Sulakhan Singh, manager of the Golden Temple tells me that just the temple receives more or less 80,000 to 1,00,000 pilgrims a day, and he speculates that 85 per cent are not locals. Ask any of them their agenda to visit the city and they will echo two attractions: Golden Temple and food. 

Both attractions are enclosed within the old city gates, best accessible on foot. The lanes are narrow, leaving little room for any vehicle to pass without the fear of bumping into one or more of the many pedestrians. Footpaths, if that’s what they were meant to be, are crowded with dhabas, grocery stores and shops selling sundry items — traditional Indian garb and shawls. 

I’m surprised when Piara Lal Seth, General Secretary, Shawl Club (India) Amritsar and owner, Apollo Shawls tells me, “Amritsar’s contribution to India’s annual ₹1,000 crore turnover from shawl exports is ₹600 crore. The rest is from Ludhiana.” The industry is relatively new — its growth began just before the India-Pakistan Partition. Cloth from Amritsar used to be embroidered in Jammu & Kashmir. During Partition when Pakistani refugees took shelter in Amritsar, they worked as skilled labourers, spreading their knowledge to locals. 

Today, the city has 600 looms producing a total of 90,000 shawls daily. These are expensive items. On the consumer market, a semi-woollen stole can fetch ₹3,500 and a shawl can sell for ₹5,000. Costs for pure wool shawls are nearly double. 

When touring Seth’s factory, his grandson, Amit Seth tells me that many fashion brands outsource their production to Amritsar for stoles. This is done indirectly through trading houses. “Each fashion house has strict guidelines, most of which aren’t practical. For example, child labour is inevitable in India, especially in a small city like Amritsar. If a tea-stall owner’s son helps him out after school by serving us tea, the fashion house will raise an alarm accusing us of child labour. It doesn’t make sense.” He names a few brands, none of which I’m allowed to divulge. However, logos on shawls in the factory telltale whom they’re for.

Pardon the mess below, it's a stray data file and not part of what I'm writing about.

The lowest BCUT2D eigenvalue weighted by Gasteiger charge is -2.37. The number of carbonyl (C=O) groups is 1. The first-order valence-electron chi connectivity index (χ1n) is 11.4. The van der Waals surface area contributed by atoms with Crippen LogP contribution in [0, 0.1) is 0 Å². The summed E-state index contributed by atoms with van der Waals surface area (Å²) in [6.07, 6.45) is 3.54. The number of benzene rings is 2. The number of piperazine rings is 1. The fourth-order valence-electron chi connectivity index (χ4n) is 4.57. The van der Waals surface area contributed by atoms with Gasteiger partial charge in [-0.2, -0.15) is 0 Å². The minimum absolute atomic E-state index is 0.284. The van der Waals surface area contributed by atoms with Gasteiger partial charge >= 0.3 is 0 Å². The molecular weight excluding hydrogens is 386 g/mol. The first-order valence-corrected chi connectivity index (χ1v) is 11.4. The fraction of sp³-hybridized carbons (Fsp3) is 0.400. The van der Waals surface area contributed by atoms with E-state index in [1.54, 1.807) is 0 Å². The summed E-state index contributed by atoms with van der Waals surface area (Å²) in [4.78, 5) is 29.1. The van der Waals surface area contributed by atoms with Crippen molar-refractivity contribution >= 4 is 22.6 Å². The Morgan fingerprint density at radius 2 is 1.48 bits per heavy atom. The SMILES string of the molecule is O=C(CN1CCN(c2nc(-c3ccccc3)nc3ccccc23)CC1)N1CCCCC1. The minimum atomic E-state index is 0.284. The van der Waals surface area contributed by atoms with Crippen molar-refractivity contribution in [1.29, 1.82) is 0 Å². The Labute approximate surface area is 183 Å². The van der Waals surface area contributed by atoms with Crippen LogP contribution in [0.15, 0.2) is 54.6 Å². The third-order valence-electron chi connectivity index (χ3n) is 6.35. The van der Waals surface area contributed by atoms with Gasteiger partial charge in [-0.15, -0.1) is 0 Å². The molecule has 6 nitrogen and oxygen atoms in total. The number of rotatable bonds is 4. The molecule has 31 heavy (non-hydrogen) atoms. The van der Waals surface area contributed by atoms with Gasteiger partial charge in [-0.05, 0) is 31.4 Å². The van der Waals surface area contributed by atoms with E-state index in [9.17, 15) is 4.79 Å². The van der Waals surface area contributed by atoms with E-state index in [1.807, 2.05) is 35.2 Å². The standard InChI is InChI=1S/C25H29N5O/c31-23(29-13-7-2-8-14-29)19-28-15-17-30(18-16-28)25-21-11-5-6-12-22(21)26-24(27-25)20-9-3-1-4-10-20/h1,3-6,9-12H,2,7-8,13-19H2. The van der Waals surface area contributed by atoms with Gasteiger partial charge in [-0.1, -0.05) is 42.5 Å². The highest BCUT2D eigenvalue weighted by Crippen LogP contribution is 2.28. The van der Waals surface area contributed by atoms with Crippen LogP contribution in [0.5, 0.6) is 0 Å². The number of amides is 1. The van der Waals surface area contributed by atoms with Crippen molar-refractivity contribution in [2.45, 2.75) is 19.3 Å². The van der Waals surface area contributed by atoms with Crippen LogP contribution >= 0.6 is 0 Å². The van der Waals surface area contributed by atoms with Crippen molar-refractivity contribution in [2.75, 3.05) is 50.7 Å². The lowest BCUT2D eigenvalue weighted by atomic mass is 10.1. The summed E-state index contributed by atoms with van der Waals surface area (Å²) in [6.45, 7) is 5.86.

The industry isn’t entirely dependent on exports as domestic sales to Jammu & Kashmir amongst other Indian states from Amritsar and Ludhiana, Seth estimates, are close to ₹2,000 crore. 

And because of shawls, Omika Mehra Kohli, Chief Operating Officer, RMBAY says there is a thriving ancillary market for yarn. “No doubt Amritsar’s shawls have boosted our sales in the domestic market. Our local yarn sales are primarily to shawl manufacturers, who weave shawls of different qualities, thereby obtaining a varied product range.”  

Further, both these industries — rice and shawls — have nudged Amritsar towards becoming a MICE city. Hotels want to focus on MICE segments because “why would anyone want to stay in Amritsar for more than a night,” says Vivek Sharma, General Manager, Hyatt Amritsar. “For leisure, people visit the Golden Temple, Wagah border, which is 25km from here, and eat two local meals before they leave. You don’t need more than 24-hours for this.” 

As for MICE groups, they have the resources to accommodate 200 people, and have generated ₹6 crore from MICE alone last year. “We receive many delegates because of the rice and textile industry here,” Sharma adds as he guides me to their business centre that is equipped with printer and computer sets for free use, and two boardrooms for six and ten people. “City excursion, specialist MICE manager, and banquet facilities are made available to delegates.” 

It’s never just any other visit — not to Amritsar. An experience with its spiritual side, a walk through its hardworking establishments, and a shameless tryst with food in all its forms — Amritsar emerges as the trinity of taste, work and faith. 

GETTING AROUND

Ola Cabs are available in the city, but they aren’t the best bet. It is safest to book a private taxi if you need to travel through the day. 

WHERE TO EAT 

Giani Tea Stall 

It’s a humble set-up — a hole in the wall, but popular nonetheless. Locals end their morning walks at this tea shop with a nice hot cuppa and a samosa or butter and toast. Be prepared for butter lathered on the crispy toast as in Amritsar no amount of accompanying cream is ever enough. Open daily 7am to 11pm; tel: +91 183 2550123; Opposite Jallianwala Bagh, Near Golden Temple, Town Hall. 

Chawlas 2